This episode saw the first appearance of Trent Reynolds, from The Violent World Of Parker. The novel, by one of my favourite authors, was wonderfully noir and we discussed its every turn and twist with a kindly eye. With Trent’s help (and that of Gregg Margarite’s) I walked away from this episode knowing we’d done a very good job. I was happily depressed for the following week.

Posted by Jesse Willis

The SFFaudio Podcast #134 – READALONG: The Curious Incident Of The Dog In The Night-Time by Mark Haddon

Podcast

The SFFaudio PodcastThe SFFaudio Podcast #134 – Jesse, Scott, Tamahome, Eric S. Rabkin, and Jenny talk about The Curious Incident Of The Dog In The Night-Time by Mark Haddon.

Talked about on today’s show:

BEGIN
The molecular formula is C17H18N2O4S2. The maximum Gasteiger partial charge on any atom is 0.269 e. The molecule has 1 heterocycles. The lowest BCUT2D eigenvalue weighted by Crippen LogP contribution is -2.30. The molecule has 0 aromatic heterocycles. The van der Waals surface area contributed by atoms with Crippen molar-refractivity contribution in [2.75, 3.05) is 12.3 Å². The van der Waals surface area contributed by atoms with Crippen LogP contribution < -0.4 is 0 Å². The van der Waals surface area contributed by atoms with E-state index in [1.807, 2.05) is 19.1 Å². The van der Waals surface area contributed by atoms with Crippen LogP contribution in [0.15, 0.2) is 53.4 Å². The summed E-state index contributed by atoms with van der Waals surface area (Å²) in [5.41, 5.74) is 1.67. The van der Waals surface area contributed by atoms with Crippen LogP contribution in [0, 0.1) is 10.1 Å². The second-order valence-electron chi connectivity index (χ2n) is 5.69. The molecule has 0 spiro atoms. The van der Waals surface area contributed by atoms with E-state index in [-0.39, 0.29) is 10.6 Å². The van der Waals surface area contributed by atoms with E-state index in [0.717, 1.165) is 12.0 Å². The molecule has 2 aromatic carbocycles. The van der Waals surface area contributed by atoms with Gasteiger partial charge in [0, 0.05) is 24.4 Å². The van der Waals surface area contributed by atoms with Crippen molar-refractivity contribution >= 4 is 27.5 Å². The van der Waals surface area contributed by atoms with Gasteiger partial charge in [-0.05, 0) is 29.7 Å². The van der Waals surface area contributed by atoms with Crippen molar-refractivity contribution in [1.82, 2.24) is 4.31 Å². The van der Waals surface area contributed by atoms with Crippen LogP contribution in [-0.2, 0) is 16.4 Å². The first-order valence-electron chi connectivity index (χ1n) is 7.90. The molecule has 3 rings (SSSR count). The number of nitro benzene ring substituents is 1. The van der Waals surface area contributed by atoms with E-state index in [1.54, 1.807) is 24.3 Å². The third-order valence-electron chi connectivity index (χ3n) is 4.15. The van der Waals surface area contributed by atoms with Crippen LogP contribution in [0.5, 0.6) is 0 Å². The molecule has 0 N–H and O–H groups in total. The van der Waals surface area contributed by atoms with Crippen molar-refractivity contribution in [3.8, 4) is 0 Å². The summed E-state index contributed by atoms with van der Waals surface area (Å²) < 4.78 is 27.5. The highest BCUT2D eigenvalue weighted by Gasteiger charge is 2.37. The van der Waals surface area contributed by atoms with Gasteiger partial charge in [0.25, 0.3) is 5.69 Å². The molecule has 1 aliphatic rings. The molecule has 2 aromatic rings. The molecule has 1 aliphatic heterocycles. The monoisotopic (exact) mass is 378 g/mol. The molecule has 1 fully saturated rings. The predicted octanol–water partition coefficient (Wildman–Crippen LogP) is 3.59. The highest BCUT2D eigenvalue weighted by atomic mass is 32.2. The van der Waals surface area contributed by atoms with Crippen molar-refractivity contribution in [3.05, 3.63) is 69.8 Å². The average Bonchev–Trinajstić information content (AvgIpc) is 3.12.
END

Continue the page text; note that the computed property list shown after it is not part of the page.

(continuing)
the upside-down dog cover, Jesse doesn’t like the cover, Eric finds hidden meaning in the cover, Sir Arthur Conan Doyle, is it mainstream or a mystery or YA?, Asperger’s or autism?, what is it like to be inside another person’s head?, generates tolerance, Elaine’s post on TED Talk: Elif Şafak on The Politics Of fiction, neurotypical characters, extraordinary abilities and extraordinary deficits, Constituting Christopher: Disability Theory And Mark Haddon’s by Vivienne Muller, Scott loves lists, the reader is ahead of the narrator, unreliable narrators, Flowers For Algernon by Daniel Keyes, The Speed Of Dark by Elizabeth Moon, mystery vs. family drama, Oedipus, “Sophocles not Freud”, Christopher Robin, (Winnie The Pooh), “there is something naively wonderful going on”, information vs. meaning, who did it? vs. why did it get done?, moving from what to why, Eric found the book joyful and uplifting, at the end?, abusive vs. human vs. murderous, PETA would not be pleased, “sometimes people want to be stupid”, Occam’s Razor, “now I know what box they fit into”, Cinderella, the Grimm Brothers, Jesse loves the infodumps, the asides are a highlight, where is Siobhan?, the Recorded Books audiobook version has a great narrator (Jeff Woodman), prime numbered chapters, are the pictures necessary?, Orion (the hunter in the sky), the most common word in the book is ‘and’, “he’s adding things up”, “this is a very true book”, “lies expand infinitely in all directions”, what Science Fiction and mystery look for, “sometimes people want to be stupid”, prime numbers are like life, rationalism vs. empiricism, Christopher yearns for uniqueness, right triangles, the appendix (is not in the audiobook), the brown cow joke, unreliable narrator, Conan Doyle’s beliefs, information vs. understanding, Harriet The Spy, dude don’t stab people, “a tag cloud of the novel”, Alexander And The Terrible, Horrible, No Good, Very Bad Day by Judith Viorst, Slaughterhouse Five by Kurt Vonnegut, Jr., “Repent Harlequin!”, Said The Ticktockman by Harlan Ellison, sense of wonder, Toby the rat (Algernon), Uncle Toby, The Life And Opinions Of Tristram Shandy by Laurence Sterne, the poet “does not number the streaks of the tulip 18th century”, The History of Rasselas by Samuel Johnson, Candide by Voltaire, books inside books, Have Spacesuit, Will Travel by Robert A. Heinlein, Three Men In A Boat by Jerome K. Jerome, Donald E. Westlake, Lawrence Block, Jo Walton’s Among Others, the third season of Star Trek, art making reference to itself, The Time Machine by H.G. Wells, Star Trek‘s third season, Spectre Of The Gun, “we just need the skeleton to tell the story”, “most of the protagonists in Science Fiction novels don’t read Science Fiction”, Jenny’s review of Ready Player One, The Emperor Of Mars by Allen_Steele (audio link), standing the test of time, Jesse’s extended metaphor about winnowed books washing up on beaches 100 years later, Eric is reading Uncle Tom’s Cabin by Harriet Beecher Stowe, propaganda melodrama, Super Sad True Love Story by Gary Shteyngart, Light In August by William Faulkner, the humanizing influence, comparing The Curious Incident Of The Dog In The Night-Time with The Speed Of Dark, the novel’s form shapes the novel market, Jesse thinks series hurt readers, wondering what’s going to happen next vs. what idea is being explored, the value of series, the train trip, the maths exam, “the walls are brown”, in Science Fiction metaphors are real, clarified butter and clarified mother, the word “murder”, Julie Davis’s reading of Uncle Tom’s Cabin, Carrot Juice Is Murder by Arrogant Worms, the fairy tale that is Sherlock Holmes, is the father good?, a clarified father, Jesse was tricked into reading this book, Jenny likes Margaret Atwood’s trilogy, “get ‘im Jenny”, Oryx And Crake, H.G. Wells didn’t need any sequels!, sequel is as sequel does, David Copperfield by Charles Dickens, The Godfather, the market rules, the world building is the point (for series and authors), Agatha Christie, The Tyranny Of The “Talented” Reader, The Wheel Of Time by Robert Jordan, has Neuromancer by William Gibson passed it’s prime? (tune in next week to find out), Home Is The Hunter by Henry Kuttner, Jesse looks to books to deliver on ideas (not to make time pass).